Investigator, Director of Postdoctoral Affairs Stowers Institute for Medical Research
Nutrient Signaling through Histone H3 Phosphorylation for Transcriptional Regulation
Protein Complexes that Modify Chromatin and Regulate Gene Transcription
Eukaryotic chromosomes comprise DNA that is complexed with small basic proteins, histones and other proteins to generate chromatin. The tight association of these proteins with DNA provides a level of transcription control and contributes to epigenetic mechanisms of gene regulation. For example, the amino-terminal tail domains of the core histone proteins are sites of numerous post-translational modifications. In addition to potential effects on chromatin structure, these modifications act as binding sites/receptors for protein complexes that activate or repress gene transcription. Thus, histone modification can be used to generate a "code" of signals on the surface of the chromosome fiber, which provides regulatory information above that contained in the DNA sequence. Our laboratory focuses on studying the protein complexes that carry out these histone modifications and those that recognize the resulting signals.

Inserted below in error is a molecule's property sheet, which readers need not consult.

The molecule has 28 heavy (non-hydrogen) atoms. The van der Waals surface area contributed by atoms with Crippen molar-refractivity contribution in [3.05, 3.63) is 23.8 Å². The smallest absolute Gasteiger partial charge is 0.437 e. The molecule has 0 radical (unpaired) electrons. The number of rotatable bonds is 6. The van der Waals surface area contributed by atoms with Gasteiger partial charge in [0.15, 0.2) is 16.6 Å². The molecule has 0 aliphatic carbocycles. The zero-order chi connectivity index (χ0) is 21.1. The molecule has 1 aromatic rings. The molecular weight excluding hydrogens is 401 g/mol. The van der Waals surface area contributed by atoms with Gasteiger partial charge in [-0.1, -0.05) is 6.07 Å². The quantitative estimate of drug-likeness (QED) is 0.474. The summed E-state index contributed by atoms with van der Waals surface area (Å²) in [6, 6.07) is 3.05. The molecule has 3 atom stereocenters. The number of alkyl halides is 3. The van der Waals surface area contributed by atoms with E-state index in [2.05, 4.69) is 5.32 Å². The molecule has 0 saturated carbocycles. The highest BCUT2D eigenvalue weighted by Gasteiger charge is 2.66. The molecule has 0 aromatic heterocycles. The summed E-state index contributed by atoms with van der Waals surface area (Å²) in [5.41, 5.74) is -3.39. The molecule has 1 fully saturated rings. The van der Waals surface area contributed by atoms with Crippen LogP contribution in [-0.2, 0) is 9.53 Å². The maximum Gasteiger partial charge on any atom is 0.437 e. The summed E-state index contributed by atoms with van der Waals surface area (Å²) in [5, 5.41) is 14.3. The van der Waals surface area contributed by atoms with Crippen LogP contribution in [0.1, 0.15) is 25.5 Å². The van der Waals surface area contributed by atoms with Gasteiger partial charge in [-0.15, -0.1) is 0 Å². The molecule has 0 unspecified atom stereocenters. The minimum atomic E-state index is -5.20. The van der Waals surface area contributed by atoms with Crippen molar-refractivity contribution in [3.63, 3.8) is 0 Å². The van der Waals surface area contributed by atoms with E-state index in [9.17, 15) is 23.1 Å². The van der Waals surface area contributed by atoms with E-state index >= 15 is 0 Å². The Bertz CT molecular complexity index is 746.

Our laboratory works with yeast, flies and mammalian cells to identify and study protein complexes that modify chromatin for transcription. Recent research in yeast has resulted in the discovery of the Set2/Rpd3S pathway, by which RNA polymerase II signals through histone methylation for the retention of the original histones on a gene during transcription and the deacetylation of histones in the wake of the polymerase. In flies, we discovered the role of the Tip60 acetyltransferase complex in histone-variant modification and exchange during DNA repair and the novel metazoan ATAC acetyltransferase complex that controls MAP kinase signaling in downstream target genes. Additionally, we found that the highly conserved SAGA complex, originally discovered in yeast in our laboratory, plays an important post-transcription initiation role in tissue-specific gene expression in Drosophila. In human cells, we have discovered novel functions of histone deacetylase inhibitor compounds (which are anti-cancer drugs) and novel subunits of histone deacetylase complexes that control cell migration.